10 Interesting Facts About Theodore Roosevelt 

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Theodore Roosevelt laughing
Theodore Roosevelt, 1910.
Credit: Wikimedia Commons // Public Domain

Theodore Roosevelt was the 26th President, and previously the 25th Vice-President, of the United States of America. Theodore Roosevelt did not get elected into the Presidential position by traditional means but was instead forced into the role. After sufferings through many trying times, he persevered and became one of the most memorable Presidents in U.S. history. Countless books, movies, and cartoons have documented and highlighted his history; but here are 10 interesting facts about Theodore Roosevelt you may not have known.  

1. Theodore Roosevelt Lost His First Wife and Mother on the Same Day

Theodore Roosevelts mother Martha Bulloch
Martha Bulloch, mother of Theodore Roosevelt
Credit: Wikimedia Commons// Public Domain

Theodore Roosevelt was born in 1858 into a wealthy New York City family. Growing up, he was a very frail and sickly child with frequent asthma attacks. Theodore adopted a rigorous training schedule and an extensive study program with the help of tutors to eventually graduate from Harvard College in 1880; where he married his first wife Alice Hathaway and started his political career. A few years later tragedy struck when both his mother and wife died on the same day only hours apart. His mother died from typhoid fever and his wife died from a type of kidney disease; sending him into a deep depression.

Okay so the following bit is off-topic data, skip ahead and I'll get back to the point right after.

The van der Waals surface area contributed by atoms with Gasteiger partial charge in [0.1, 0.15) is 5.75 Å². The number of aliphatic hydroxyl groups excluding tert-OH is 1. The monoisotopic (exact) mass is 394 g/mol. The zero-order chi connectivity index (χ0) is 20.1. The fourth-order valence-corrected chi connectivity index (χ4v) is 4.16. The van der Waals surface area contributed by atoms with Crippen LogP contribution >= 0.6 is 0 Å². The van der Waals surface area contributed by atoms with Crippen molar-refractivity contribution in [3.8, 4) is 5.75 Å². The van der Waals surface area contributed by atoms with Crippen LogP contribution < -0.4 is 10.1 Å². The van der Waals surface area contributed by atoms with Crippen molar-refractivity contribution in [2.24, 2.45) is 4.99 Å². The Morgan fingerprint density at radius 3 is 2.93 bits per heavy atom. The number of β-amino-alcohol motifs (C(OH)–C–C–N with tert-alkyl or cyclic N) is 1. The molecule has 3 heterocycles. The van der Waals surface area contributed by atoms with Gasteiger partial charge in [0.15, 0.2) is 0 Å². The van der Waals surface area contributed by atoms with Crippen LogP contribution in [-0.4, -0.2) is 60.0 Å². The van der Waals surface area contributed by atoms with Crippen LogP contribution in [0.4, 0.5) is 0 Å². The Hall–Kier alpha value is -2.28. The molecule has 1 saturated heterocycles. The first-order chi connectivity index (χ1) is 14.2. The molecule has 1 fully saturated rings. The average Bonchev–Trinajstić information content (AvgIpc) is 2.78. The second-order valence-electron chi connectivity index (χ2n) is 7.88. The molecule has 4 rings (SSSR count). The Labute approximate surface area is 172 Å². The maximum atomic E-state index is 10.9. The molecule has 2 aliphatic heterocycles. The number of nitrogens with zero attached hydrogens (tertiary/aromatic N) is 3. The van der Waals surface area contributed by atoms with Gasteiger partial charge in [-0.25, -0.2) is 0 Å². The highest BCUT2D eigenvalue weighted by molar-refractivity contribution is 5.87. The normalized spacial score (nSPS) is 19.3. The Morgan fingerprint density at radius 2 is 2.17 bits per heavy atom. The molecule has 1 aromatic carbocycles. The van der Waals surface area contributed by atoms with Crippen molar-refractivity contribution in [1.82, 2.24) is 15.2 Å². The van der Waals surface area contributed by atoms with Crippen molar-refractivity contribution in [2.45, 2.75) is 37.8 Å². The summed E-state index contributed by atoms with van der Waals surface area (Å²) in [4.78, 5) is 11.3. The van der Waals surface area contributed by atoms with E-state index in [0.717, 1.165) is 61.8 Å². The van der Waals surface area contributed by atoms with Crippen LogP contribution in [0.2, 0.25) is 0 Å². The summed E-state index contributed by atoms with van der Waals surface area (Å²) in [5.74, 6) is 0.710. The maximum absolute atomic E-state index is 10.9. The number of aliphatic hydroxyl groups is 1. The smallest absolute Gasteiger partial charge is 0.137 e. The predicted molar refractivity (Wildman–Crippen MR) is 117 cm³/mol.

2. He Started His Political Career Unsuccessfully 

Theodore Roosevelt in 1902
Theodore Roosevelt, circa 1902.
Credit: Wikimedia Commons // Public Domain

Needing an escape, Theodore Roosevelt halted his political career and went into the Badlands in Dakota to work as a true cowboy. Here he also ended up finding a new wife in 1886 named Edith Carow. After his return from the Badlands, Theodore attempted to resume his political career by running for Mayor of New York; placing third in the election. Not deterred by this failed attempt, he got a job in the U.S Civil Service Commission; then worked his way up the ladder to the position of Assistant Secretary of the U.S Navy in 1897.  

3. He Fought in the Spanish-American War  

Colonel Roosevelt and his Rough Riders at the top of the hill which they captured, Battle of San Juan
Theodore Roosevelt (center) with the Rough Riders regiment during the Spanish–American War, July 1898.
Credit: Wikimedia Commons // Public Domain